Margherita Peak, Uganda
After slogging through the muddiest trek on the planet, the Rwenzori Mountains in Uganda, it was finally time for payoff: the ascent of Margherita Peak, 16,763 feet. As we close out 2021 and hope for a payoff for suffering through the last two years, I offer this blog as a small ray of hope. This pandemic will not last forever. The mud in the Rwenzori Mountains didn’t. It finally terminated in pristine snow and ice and spectacular views across the stony peaks of the Rwenzoris.
The other trekkers opted out of the Big Climb. So they only came home with stories of green and mud. Me and the two guides took me up alone beginning before day broke. This chill was refreshing after days of humidity and intermittant rain. The air had a bite and it actually felt good. It wasn’t long before we met the ice and they fitted my hiking boots with crampons. With spiky shoes I greeted the sun peeping through the clouds in the first light.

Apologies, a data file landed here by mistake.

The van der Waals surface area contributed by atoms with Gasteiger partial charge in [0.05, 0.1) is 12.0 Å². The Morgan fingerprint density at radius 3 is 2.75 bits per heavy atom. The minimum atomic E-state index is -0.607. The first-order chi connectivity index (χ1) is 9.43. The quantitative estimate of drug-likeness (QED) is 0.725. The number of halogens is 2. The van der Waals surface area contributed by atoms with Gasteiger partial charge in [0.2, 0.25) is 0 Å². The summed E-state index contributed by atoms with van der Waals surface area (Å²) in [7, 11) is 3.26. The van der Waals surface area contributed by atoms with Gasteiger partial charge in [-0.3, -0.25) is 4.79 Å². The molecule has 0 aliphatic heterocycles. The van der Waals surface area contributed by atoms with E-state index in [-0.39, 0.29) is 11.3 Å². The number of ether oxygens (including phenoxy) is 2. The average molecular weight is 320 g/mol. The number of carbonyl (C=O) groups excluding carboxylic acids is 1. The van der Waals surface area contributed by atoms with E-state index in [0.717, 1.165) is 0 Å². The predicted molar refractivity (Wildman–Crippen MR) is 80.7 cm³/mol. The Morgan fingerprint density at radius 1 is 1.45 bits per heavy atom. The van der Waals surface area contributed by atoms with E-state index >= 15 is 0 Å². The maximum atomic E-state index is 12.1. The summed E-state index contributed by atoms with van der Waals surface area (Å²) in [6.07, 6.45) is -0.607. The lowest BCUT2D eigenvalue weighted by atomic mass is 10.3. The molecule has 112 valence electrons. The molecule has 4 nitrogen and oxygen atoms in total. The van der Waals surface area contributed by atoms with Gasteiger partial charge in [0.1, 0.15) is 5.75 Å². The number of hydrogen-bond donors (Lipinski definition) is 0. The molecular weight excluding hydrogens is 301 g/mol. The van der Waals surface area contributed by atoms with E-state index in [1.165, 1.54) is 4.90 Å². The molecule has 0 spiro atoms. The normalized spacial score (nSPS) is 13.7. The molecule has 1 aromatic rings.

The steeps were anchored with ropes. I didn’t ask how often these were maintenanced. They worked fine and I was thankful someone anchored them there.
As the morning wore on the cloud cover mostly remained solid. After all, these are the mountains that the European explorers didn’t know about for so long since they hide in near permanent cloud. The last bit toward the peak alternated between rocky and icy. Steep, but doable. I was a little breathless with the thin air and exertion.
It was a great relief to stand in the chill breeze atop the fifth highest mountain on the continent. A moment for cheers and photos. The clouds weren’t so thick to obscure the surrounding peaks. The guides told me that often happens. It would have taken something away from the achievement if all I could see was the sign at the top.
No time to rest, we had to head back down. It was a long, long hike back through the snow and ice and then came the mud. Again.
I hope 2022 doesn’t turn to mud like the last two years. I hope it’s a peak with thousand-mile views. Happy New Year.